With major themes like “the knowledge of good and evil”, “knowing that YHWH is your God”, knowing that Jesus is the Christ, and the goal of developing Israel into a “wise and discerning people”, Scripture clearly stresses human knowledge and the consequences of error. We too long for confidence in our understanding – the assurance that our most basic knowledge is not ultimately incorrect. Biblical Knowing assesses what Israel knew, but more importantly, how she was meant to know – introducing a comprehensive scriptural epistemology, firmly rooted in the Scripture’s own presentation of important epistemological events in the story of Israel.
Because modern philosophy has also made authoritative claims about knowledge, the author engages contemporary academic views of knowledge (e.g., Reformed Epistemology, scientific epistemology, Virtue Epistemology, etc.) and recent philosophical method (e.g., Analytic Theology), assessing them for points of congruence or departure from Scripture’s own epistemology. Additionally, he explores what proper knowing looks like in the task of theology itself, in the teaching and preaching of the church, and in the context of counseling.
Foreword by Craig G. Bartholomew
1. How Should We Conceive of Knowledge and Error?
2. Knowing in the Garden: Genesis 2
3. Error in the Garden: Genesis 3
4. Erroneous Knowing in Exodus and Beyond
5. Knowing under the Prophet-Messiah: Mark, Luke, and John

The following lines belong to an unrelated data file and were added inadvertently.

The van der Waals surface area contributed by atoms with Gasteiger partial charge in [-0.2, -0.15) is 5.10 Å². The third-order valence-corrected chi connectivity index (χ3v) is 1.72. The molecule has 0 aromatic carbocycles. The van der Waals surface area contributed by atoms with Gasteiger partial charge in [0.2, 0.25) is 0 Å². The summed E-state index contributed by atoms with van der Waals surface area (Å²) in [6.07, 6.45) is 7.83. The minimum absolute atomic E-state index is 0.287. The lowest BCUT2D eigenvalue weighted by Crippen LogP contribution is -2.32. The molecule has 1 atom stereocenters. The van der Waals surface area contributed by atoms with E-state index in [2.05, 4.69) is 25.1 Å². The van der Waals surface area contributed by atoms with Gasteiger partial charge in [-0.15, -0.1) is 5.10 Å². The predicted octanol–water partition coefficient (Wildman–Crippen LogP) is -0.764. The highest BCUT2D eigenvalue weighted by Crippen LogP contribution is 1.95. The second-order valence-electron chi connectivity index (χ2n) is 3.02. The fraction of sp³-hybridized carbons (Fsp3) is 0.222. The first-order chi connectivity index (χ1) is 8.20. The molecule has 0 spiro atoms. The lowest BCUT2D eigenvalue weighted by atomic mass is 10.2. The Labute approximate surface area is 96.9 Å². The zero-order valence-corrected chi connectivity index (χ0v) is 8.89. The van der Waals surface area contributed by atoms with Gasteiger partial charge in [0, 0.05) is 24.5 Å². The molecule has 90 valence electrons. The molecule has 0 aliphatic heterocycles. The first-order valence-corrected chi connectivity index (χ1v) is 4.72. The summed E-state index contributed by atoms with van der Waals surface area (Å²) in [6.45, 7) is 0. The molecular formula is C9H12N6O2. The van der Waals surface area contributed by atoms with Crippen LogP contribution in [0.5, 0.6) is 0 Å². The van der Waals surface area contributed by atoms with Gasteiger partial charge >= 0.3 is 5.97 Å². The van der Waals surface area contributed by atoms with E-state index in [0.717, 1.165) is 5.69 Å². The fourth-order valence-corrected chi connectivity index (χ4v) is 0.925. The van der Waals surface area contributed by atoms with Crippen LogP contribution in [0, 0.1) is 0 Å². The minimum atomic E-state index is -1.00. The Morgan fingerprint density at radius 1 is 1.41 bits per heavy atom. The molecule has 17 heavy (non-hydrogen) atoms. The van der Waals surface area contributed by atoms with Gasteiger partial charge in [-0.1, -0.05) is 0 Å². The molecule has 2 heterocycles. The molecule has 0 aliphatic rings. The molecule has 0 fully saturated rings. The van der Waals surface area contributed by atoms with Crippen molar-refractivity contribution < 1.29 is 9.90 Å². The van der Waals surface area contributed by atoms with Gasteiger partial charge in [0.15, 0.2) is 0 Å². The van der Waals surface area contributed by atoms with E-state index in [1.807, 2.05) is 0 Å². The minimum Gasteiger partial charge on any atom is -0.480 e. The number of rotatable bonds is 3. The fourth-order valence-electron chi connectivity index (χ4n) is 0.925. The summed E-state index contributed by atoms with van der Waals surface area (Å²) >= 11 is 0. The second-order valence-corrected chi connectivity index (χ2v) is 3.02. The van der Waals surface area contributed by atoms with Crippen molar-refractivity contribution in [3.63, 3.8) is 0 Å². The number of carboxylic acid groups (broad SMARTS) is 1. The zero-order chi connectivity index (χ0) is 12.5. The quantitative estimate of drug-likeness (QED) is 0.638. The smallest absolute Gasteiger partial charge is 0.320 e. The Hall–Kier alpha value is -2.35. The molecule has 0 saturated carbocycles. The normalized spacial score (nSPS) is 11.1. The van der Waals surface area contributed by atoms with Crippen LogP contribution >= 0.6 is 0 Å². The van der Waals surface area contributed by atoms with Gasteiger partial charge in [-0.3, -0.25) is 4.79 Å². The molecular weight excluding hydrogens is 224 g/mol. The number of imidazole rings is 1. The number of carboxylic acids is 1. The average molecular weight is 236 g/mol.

6. Scientific Epistemology, Wisdom, and the Epistles
7. Broad Reality and Contemporary Epistemology
8. Analytic Theology and Biblical Scholarship
9. Implications for Theologians and the Church
Subject and Name Index
Endorsements and Reviews
Dru Johnson attends carefully to Scripture to elucidate the dimensions of human knowing it exemplifies throughout. He compares biblical knowing favorably with scientific epistemology in a Polanyian vein, and he contrasts it with the myopic preoccupation with propositions in Anglo-American analytic philosophy. Johnson taps his multi-disciplinary expertise to bring Christian scholars a valuable study that itself calls us to listening and participation in order to see a broader reality.
Esther L. Meek, Associate Professor of Philosophy, Geneva College, Pennsylvania
Dru Johnson’s Biblical Knowing is a superb introduction to the latest currents in scholarship seeking to elucidate the philosophical content of Scripture. … He defends rigor and clarity as biblical values, but boldly insists that these can be no less present in biblical stories about gaining knowledge than in the discursive arguments of later traditions. This is an excellent work that deserves careful attention, opening up new horizons in both philosophy and biblical studies.
Yoram Hazony, author of The Philosophy of Hebrew Scripture